I don’t want to linger on identifying and discussing critical cards for too long before I make my next point, but here are few more examples of critical cards:

Eldrazi/Red Prison/Steel Stompy/MUD- Chalice of the Void
Goblins/Merfolk/D&T/Slivers/Humans- Aether Vial
4c Loam- Mox Diamond
Lands- Exploration
Reanimator/Tin Fins- Entomb
Elves- Gaea’s Cradle

So where do we take this theory from here? Once you’ve identified the critical card, it’s often useful to consider what the games with/without it look like. How do those games differ? How does resource management or sequencing change based on those cards? How does your gameplan (as the opponent) need to change when they do/don’t have it? How does your gameplan (as the player) need to change when you do have it?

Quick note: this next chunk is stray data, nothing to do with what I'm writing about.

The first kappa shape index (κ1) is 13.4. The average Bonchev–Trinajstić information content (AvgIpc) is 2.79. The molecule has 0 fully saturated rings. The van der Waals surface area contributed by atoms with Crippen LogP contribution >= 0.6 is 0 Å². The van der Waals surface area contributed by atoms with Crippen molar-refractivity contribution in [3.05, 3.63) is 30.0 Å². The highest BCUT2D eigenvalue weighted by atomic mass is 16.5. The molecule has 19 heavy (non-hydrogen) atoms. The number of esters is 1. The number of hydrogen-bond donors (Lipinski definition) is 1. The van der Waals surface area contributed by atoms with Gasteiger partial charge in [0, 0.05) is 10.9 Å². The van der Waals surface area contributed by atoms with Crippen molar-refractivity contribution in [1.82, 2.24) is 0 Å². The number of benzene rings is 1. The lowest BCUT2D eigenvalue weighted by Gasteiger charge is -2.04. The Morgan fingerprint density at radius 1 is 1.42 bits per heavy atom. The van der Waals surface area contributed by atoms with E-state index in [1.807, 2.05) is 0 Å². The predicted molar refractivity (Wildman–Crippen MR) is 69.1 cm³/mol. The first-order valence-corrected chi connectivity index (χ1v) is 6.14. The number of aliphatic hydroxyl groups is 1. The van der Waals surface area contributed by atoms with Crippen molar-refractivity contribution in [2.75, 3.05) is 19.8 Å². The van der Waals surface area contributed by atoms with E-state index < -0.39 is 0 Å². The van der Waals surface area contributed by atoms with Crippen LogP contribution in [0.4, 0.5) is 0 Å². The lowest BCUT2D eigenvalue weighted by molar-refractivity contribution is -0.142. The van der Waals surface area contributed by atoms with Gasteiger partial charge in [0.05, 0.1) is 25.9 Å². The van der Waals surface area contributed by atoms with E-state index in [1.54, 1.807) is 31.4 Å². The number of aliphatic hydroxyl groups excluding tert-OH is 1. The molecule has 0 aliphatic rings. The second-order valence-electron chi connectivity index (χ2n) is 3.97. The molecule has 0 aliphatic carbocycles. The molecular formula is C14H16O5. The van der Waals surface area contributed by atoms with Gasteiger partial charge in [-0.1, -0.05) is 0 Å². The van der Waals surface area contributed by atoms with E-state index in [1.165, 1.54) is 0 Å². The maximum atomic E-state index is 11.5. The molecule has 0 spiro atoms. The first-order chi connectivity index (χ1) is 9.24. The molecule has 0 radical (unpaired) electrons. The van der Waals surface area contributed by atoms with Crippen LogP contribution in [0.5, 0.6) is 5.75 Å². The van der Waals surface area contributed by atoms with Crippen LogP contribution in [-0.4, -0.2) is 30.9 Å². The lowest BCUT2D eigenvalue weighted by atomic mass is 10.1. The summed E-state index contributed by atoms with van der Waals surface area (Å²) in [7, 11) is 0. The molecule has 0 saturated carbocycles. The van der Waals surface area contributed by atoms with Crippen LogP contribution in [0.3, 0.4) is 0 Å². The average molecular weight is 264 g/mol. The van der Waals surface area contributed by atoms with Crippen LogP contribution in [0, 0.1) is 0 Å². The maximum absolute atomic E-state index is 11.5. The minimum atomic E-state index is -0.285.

Let’s your playing against Chalice of the Void in Eldrazi as our first example here. If your opponent leads on Chalice on the play, a good portion of your hand may just be dead. So what’s the scariest follow up play your opponent could have? Probably Thought-Knot Seer, as it could rip one of your few remaining follow up cards from your hand. To be frank, the games where your opponent leads on that sequence probably aren’t real games…that’s gonna be hard to beat for just about any deck? Let’s assume they don’t have the follow up Through-Knot though…how does the game progress with just a Chalice in play and a more normal hand? If your opponent doesn’t lead on something like an Eldrazi Mimic or an Endless One, then the game will be slightly slower than the games where they do in many cases. So the games where your opponent has Chalice have the potential to be shutout games with no interaction, but the games where your opponents lead on creatures instead will have a faster potential goldfish.